Cello Concertos: Sir Edward Elgar & Elliott Carter; Kol Nidrei (Bruch)
DECCA 478 2735: TPT: 62’23”
Behzod Abduraimov (piano)
Liszt; Saint Saens; Prokofiev
DECCA 478 3301: TPT: 72’45”
Julia Lezhneva (soprano)
Il Giardino Armonico: Giovanni Antonini
Vivaldi; Handel; Porpora;Mozart
DECCA 478 5242: TPT: 60’48”
reviewed by Neville Cohn
Unlike, say, Mozart, Schubert and Chopin who died tragically young, Verdi was firing on all pistons into his eighties when he wrote Falstaff – and Sibelius muddled drunkenly on into his nineties without having written anything of substance for years. But very few composers indeed have kept going well over the century mark as well as composing at a significant level. The remarkable Elliott Carter is a case in point. The US musician remained creative almost until his recent death at the age of 103. In, fact, between his 90th and 100th birthdays, he maintained a creative pace that many a composer decades younger would have had difficulty emulating, let alone exceeding.
In passing: imagine what Mozart might have produced if he’d lived another month – another week, for that matter: another symphony, perhaps, or a piano concerto. The same might be said of Schubert and Chopin. The tragic brevity of their lives on earth constitutes a massive loss to the world.
The long-lived Carter wrote his Cello Concerto when in his nineties. It’s played here by Alisa Weilerstein with the Staatskapelle Berlin conducted by Daniel Barenboim.
Like so much that Carter wrote, his concerto positively brims with intriguing ideas. There’s not a dull moment in his ever-changing sonic landscape and Weilerstein and Barenboim do it proud, seeming positively to relish coming to grips with its abundance of resourceful and engaging detail. It positively brims with novelty; it really warrants a good few listenings to respond to its multitude of musical thoughts.
I dare say that for many, the chief attraction of this recording would be Elgar’s Cello Concerto. That it is conducted by Barenboim adds a poignant dimension to the performance as the famous recording of the work with his cellist wife Jacqueline du Pre has assumed almost mythical status in the wake of the latter’s tragically lingering illness – MS – and death at far too young an age.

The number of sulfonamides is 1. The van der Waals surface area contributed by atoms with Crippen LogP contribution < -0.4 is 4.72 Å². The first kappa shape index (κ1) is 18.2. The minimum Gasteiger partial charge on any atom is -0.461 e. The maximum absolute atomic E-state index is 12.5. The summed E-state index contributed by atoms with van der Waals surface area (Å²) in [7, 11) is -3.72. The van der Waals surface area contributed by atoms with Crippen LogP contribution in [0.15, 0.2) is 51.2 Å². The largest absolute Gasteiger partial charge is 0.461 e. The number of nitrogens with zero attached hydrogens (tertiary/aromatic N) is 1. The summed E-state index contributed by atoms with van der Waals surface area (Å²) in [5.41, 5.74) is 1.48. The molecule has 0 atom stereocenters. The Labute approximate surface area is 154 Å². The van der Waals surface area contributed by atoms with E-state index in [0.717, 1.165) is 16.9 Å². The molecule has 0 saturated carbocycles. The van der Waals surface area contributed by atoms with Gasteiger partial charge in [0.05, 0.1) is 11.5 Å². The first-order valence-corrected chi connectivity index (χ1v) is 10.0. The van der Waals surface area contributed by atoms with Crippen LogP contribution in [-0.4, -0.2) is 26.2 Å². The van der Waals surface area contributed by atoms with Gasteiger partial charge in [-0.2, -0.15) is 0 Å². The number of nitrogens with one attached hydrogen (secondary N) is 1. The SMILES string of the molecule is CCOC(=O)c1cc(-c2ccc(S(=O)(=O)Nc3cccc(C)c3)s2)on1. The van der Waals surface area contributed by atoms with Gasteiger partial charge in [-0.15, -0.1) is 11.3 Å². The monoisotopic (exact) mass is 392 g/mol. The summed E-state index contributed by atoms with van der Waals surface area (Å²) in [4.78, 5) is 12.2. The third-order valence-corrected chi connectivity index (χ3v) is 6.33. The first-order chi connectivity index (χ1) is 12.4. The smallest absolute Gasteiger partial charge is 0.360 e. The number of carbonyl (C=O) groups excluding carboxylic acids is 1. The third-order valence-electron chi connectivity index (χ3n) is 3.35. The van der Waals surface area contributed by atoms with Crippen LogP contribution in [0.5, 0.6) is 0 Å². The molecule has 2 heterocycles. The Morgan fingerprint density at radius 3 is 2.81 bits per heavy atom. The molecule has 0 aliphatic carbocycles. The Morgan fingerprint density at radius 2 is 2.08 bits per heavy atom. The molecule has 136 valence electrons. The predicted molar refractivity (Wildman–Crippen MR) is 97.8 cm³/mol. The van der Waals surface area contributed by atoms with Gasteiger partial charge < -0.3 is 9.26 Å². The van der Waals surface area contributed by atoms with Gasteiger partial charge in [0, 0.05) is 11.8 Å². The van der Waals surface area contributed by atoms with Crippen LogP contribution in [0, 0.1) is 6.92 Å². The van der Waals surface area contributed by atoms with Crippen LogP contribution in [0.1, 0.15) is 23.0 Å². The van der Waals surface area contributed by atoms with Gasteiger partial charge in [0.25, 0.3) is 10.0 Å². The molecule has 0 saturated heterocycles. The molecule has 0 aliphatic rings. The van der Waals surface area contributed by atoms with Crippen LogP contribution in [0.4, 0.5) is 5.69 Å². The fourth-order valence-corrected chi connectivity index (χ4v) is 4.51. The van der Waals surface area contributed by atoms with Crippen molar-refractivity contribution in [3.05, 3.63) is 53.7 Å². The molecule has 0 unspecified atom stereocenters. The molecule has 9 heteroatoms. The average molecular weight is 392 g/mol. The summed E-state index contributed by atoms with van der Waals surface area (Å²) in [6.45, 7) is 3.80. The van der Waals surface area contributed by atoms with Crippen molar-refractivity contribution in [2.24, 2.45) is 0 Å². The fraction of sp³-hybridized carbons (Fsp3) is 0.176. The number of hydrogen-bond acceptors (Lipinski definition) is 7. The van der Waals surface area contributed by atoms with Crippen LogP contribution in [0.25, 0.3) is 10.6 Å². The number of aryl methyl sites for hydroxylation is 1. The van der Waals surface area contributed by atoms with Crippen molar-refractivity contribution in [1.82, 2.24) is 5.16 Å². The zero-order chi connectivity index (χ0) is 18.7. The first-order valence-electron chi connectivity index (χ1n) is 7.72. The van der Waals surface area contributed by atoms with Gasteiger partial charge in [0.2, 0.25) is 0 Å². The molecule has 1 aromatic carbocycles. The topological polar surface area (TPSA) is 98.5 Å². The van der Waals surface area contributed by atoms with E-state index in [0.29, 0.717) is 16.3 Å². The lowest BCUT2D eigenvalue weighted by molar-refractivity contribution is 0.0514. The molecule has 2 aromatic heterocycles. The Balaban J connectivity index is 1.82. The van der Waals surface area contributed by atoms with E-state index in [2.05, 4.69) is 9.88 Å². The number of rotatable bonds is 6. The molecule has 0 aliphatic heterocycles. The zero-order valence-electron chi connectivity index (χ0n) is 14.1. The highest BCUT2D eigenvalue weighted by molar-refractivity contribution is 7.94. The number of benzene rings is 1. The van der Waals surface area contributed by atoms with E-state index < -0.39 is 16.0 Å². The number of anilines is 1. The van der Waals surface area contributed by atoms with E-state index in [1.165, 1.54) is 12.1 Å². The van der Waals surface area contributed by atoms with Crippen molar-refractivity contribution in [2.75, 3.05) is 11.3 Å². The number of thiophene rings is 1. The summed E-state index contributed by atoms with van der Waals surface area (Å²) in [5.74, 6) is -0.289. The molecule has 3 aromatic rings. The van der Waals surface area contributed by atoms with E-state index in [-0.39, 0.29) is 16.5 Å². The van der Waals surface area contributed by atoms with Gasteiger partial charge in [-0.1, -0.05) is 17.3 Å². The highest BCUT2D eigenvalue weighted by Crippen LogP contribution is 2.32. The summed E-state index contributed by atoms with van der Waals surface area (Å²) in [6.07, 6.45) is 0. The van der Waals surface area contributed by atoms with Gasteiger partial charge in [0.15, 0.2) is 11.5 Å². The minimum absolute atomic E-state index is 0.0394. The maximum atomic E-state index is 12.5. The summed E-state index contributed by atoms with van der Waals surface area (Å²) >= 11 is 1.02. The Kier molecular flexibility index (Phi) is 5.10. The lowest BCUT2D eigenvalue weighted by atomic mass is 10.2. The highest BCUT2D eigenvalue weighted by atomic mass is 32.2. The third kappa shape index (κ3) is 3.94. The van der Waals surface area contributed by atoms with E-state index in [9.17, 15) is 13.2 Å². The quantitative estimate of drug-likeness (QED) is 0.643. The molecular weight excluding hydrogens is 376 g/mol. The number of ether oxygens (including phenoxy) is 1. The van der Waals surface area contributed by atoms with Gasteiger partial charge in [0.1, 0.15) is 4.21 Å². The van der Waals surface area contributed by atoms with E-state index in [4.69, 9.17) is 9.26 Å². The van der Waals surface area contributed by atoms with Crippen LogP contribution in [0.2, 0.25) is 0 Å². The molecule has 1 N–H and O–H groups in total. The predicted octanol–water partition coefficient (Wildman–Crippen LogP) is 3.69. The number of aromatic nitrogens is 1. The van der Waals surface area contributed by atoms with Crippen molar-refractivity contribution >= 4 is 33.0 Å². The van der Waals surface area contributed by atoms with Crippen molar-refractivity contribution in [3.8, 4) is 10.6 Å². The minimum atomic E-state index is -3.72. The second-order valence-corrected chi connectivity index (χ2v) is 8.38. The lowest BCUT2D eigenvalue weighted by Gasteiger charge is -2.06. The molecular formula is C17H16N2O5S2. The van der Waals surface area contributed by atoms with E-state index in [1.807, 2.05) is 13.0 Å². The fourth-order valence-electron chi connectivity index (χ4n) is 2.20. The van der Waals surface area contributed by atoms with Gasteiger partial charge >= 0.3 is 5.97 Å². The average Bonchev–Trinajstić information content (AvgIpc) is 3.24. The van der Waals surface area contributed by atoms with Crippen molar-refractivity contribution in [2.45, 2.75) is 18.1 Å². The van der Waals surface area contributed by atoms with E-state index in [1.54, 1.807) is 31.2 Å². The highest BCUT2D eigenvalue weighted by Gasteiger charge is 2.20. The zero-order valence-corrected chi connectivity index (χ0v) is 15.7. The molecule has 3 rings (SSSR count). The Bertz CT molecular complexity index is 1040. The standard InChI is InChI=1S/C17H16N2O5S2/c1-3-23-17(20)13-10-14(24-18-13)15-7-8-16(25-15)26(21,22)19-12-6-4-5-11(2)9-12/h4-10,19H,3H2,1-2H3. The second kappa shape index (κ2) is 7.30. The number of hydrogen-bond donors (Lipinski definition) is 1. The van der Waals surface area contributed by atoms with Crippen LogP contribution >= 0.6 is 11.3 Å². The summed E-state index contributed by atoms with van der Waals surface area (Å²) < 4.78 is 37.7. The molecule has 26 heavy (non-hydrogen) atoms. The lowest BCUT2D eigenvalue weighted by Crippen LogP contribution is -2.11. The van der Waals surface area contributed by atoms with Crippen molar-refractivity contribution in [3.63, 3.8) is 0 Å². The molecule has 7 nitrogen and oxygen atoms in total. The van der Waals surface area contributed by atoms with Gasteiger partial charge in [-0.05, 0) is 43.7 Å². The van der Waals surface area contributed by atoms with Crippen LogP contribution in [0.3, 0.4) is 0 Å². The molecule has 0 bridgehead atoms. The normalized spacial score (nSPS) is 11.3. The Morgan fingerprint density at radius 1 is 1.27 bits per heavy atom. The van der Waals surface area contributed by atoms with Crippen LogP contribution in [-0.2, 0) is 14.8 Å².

Weilerstein is a worthy soloist. The cello’s opening statement throbs with passion, the solo line gripping the attention from first note to last as the work’s evolving emotional landscape draws the listener ineluctably into Elgar’s unique and unforgettable sound and mood world. Throughout, Barenboim secures splendid responses from the Berlin Staatskapelle which provides a first rate accompaniment for the cello line. There’s much that gives pleasure, too, in Bruch’s Kol Nidrei, his fantasia on the melody traditionally sung on the eve of the Jewish Day of Atonement. It’s a faultless offering at every level, its more introverted moments coming across with aching poignancy.
Another young musician reaching out for – and touching – the stars is Behzod Abraimov in a debut recording that ought to win him many admirers. He is sometimes compared to the legendary Horowitz – and his account of Saint Saens’ Danse Macabre is presented with the sizzling virtuosity and the sort of stylistic flair and diamond-bright tone that were so significant a factor in Horowitz’s playing. Here, Abraimov draws the listener effortlessly into the music’s eerie, phantasmagoric world .
There’s much that gives pleasure, too, in Prokofiev’s massive Sonata No 6 with its bracing attack and follow-through and unerring sense of the composer’s idiosyncratic style. It has a confidence and brio that augur well for a stellar career.
A reading of Liszt’s Benediction de Dieu dans la solitude is less uniformly persuasive with the pianist taking up an interpretative position some little distance from the emotional epicentre of the music. The music’s mood of serene introspection was not always persuasively evoked. But there is compensation aplenty in Abduraimov’s reading of Liszt’s Mephisto Waltz No 1 which comes across with blazing intensity that calls to mind the astonishing virtuosity which can be heard in Julius Katchen’s celebrated DECCA LP recording from the early 1960s. Abduraimov’s staying power is impressive with much of the playing the epitome of intensity and drive.
A debut DECCA recording by soprano Julia Lezhneva falls into that rare category in which the singing seems not so much a learned, studied skill but rather an act of such naturalness, such spontaneity, apparently free of the slightest strain, so entirely in tune (no pun intended) with the genre, so altogether satisfying as to be beyond criticism in the conventional sense. Of course, for playing to leave an impression of such freedom and freshness can, paradoxically, only be the fruit of the most concentrated self-discipline. This is music making at the most august level. Bravissimo!